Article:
If managing cross-border deals is a challenge in itself, the task is even more so when the deal involves a different legal system and a host of entirely different rules. Such is the case when dealing with European Union jurisdictions: all belong to the civil law system and are governed, on some level, by European law.
- But what is European Law exactly, and to what extent does the European law govern the law of those countries?
- What are the basic principles applicable to subjects governed by European Law?
- How does the European institutional framework, which adopts these rules, function?
This special programme jointly organised by the Singapore Academy of Law (SAL) and Université Paris-Panthéon-Assas, Singapore Campus (ASSAS) seeks to answer these questions, by giving participants an understanding of the fundamentals of a civil law system, of the European institutional framework as well as of the main rules applicable in substantive fields covered by European law, namely Data Protection, Green Financing, Competition Law and Digital Intellectual Property.
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Professor of Law, Université Paris-Panthéon-Assas
EU Digital Intellectual Property Law (2-3 November 2023)
The first part of the module will be dedicated to the understanding of the EU IP system.
The Treaty of Rome did not transfer competences between the Member States and the EU with regard to Intellectual Property (IP). However, the EU exercised them through harmonisation of trademarks, patents and designs laws, and thereafter by way of unification of those laws with the creation of Community/unitary industrial property rights. The competences granted to the EU of IP has not brought an end to the coexistence of Community rights and national rights.
The second part focuses on the new IP legislation on “copyright and related rights in the Digital Single Market” that governs digital and IT proprietary rights, which provides for rules to adapt certain exceptions and limitations to copyright and related rights to digital and cross-border environments. Specifically, the module will cover aspects of the new legislation that:
- establishes measures to facilitate certain licensing practices and the dissemination of out-of-commerce works and other subject matter, particularly, the online availability of audiovisual works on video-on-demand platforms.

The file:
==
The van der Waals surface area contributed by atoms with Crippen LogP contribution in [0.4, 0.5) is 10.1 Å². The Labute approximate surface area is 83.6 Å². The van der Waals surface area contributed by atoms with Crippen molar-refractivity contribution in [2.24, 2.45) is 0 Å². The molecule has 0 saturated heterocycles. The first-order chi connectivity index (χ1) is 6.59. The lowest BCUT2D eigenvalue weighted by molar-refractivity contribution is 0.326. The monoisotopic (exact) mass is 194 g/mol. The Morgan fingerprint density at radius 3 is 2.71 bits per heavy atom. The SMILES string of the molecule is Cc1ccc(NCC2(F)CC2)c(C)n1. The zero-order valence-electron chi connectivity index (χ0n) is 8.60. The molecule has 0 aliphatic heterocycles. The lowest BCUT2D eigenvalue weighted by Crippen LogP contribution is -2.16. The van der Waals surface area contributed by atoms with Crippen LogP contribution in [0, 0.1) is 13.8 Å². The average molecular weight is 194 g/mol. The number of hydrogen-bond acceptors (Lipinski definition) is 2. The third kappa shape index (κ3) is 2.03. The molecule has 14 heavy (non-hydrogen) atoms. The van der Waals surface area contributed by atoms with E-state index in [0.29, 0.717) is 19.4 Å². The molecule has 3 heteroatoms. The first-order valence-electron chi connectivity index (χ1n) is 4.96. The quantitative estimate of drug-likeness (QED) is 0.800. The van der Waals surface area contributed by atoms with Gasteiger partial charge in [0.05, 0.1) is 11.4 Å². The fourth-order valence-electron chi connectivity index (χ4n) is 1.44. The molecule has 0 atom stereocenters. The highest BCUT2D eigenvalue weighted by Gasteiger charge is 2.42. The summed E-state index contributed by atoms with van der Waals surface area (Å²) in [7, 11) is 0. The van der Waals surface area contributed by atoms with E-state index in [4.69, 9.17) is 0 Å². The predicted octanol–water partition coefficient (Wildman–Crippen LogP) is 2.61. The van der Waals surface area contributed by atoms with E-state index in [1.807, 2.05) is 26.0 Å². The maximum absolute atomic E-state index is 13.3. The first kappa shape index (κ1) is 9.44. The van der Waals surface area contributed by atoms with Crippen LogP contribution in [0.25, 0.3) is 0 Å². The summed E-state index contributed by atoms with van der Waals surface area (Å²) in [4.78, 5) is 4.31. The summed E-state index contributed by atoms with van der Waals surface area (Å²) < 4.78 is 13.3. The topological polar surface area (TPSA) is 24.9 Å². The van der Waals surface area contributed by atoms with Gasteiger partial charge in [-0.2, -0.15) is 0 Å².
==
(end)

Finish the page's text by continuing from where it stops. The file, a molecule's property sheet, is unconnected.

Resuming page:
- regulates the use of content in the public domain
- regulates the rights in publications, the use of works or other subject matter by online service providers storing and access to user-uploaded content
|2 NOVEMBER 2023|
|09.30am – 10.00am||Registration|
|10.00am – 12.00pm||Instruction by Professor Jean-Christophe Galloux|
|12.00pm – 01.30pm||Break|
|01.30pm – 03.30pm||Instruction by Professor Jean-Christophe Galloux|
|2 NOVEMBER 2023|
|08.30am – 09.00am||Registration|
|09.00am – 11.00am||Instruction by Professor Jean-Christophe Galloux|
|11.00am – 11.15am||Break|
|11.15am – 12.15pm||Panel Discussion|
7 Public CPD Points (TBC)
- Day 1: 3 Public CPD | Day 2: 4 Public CPD
- Practice Area: Banking and Finance
- Training Level: Intermediate
SILE Attendance Policy
Participants who wish to obtain CPD Points are reminded that they must comply strictly with the Attendance Policy set out in the CPD Guidelines. For participants attending the face-to-face activity, this includes signing in on arrival and signing out at the conclusion of the activity in the manner required by the organiser, and not being absent from the entire activity for more than 15 minutes on each day of the activity. For those participating via the webinar, this includes logging in at the start of the webinar and logging out at the conclusion of the webinar in the manner required by the organiser, and not being away from the entire activity for more than 15 minutes on each day of the activity. Participants who do not comply with the Attendance Policy will not be able to obtain CPD Points for attending the activity. Please refer to http://www.sileCPDcentre.sg for more information.